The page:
Year Established: 2013 Start Date: 2013-03-01 End Date: 2014-02-28
Total Federal Funds: $1,000 Total Non-Federal Funds: $440
Principal Investigators: Heidi Clark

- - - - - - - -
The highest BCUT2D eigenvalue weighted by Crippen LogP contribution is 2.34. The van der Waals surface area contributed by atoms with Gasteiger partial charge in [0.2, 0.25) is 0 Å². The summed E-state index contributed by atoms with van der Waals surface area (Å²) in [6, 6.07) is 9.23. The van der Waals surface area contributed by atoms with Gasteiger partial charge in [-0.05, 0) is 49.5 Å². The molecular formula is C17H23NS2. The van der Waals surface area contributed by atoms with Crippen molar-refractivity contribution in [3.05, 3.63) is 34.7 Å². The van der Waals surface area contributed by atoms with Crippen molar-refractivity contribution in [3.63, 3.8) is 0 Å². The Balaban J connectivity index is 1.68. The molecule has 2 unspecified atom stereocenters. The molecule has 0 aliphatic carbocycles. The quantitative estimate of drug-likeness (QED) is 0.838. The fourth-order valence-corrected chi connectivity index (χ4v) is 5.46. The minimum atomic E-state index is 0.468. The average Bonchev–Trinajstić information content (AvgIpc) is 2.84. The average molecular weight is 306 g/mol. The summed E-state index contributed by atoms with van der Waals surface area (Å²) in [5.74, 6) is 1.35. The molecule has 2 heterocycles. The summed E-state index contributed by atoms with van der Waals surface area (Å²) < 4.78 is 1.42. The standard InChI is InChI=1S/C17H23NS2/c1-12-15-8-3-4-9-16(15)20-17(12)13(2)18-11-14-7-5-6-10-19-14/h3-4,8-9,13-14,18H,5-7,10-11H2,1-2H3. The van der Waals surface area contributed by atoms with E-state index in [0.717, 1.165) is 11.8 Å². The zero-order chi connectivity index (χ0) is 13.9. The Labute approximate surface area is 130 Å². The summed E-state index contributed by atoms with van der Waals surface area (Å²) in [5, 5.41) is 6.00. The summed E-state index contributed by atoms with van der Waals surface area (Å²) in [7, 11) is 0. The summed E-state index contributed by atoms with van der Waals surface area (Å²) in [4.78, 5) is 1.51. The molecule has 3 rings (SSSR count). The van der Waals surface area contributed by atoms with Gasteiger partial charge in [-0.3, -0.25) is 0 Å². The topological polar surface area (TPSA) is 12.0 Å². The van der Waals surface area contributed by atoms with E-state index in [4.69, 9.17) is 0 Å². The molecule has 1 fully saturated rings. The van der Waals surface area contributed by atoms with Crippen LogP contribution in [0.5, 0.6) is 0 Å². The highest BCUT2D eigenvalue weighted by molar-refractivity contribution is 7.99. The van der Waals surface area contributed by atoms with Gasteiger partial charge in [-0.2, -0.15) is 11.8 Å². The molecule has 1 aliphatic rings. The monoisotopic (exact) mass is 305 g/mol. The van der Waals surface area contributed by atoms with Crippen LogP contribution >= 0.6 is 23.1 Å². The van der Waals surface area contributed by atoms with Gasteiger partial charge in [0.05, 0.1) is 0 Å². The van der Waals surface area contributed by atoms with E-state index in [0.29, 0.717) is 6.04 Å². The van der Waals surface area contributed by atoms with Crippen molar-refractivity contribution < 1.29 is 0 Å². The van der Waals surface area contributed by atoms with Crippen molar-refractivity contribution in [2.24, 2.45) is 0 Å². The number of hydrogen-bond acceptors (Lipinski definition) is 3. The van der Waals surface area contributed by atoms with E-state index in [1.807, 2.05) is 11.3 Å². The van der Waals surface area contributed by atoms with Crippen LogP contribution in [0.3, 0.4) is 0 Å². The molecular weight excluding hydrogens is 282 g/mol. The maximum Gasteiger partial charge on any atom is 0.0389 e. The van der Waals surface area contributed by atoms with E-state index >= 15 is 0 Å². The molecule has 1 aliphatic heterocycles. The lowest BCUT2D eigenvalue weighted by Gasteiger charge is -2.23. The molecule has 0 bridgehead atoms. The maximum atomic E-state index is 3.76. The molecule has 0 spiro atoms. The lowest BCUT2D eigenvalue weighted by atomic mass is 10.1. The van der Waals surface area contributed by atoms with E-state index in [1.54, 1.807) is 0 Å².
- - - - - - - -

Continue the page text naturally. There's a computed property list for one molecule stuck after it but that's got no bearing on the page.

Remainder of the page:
Abstract: Repeat photographs provide a glimpse of the past and thus tell a story of how time has shaped the landscape. Rivers are dynamic and constantly changing course; the same river can appear differently depending on the season and year. It can be difficult to judge the dramatic changes that take place over a century. With the use of repeat photography, this study will show how headwater rivers of the Greater Yellowstone Region have been affected by natural resource use (e.g., logging, mining, ranching, and dam building) over the last one hundred years. These rivers include the Gallatin, Madison, Snake, Henry's Fork of the Snake River, Yellowstone, Clark's Fork of the Yellowstone, Shoshone, Wind, and Green Rivers. Through a comparison of historical and recent photos, this study will examine whether the rivers affected by resource extraction are resilient enough to maintain ecological function through both qualitative and quantitative spatial analysis. This research on riverine processes over time, documented by rephotography, will greatly increase the understanding of recovery and resiliency of natural systems when affected by disturbance and thus aid future riverine restoration work in the Northern Rocky Mountains.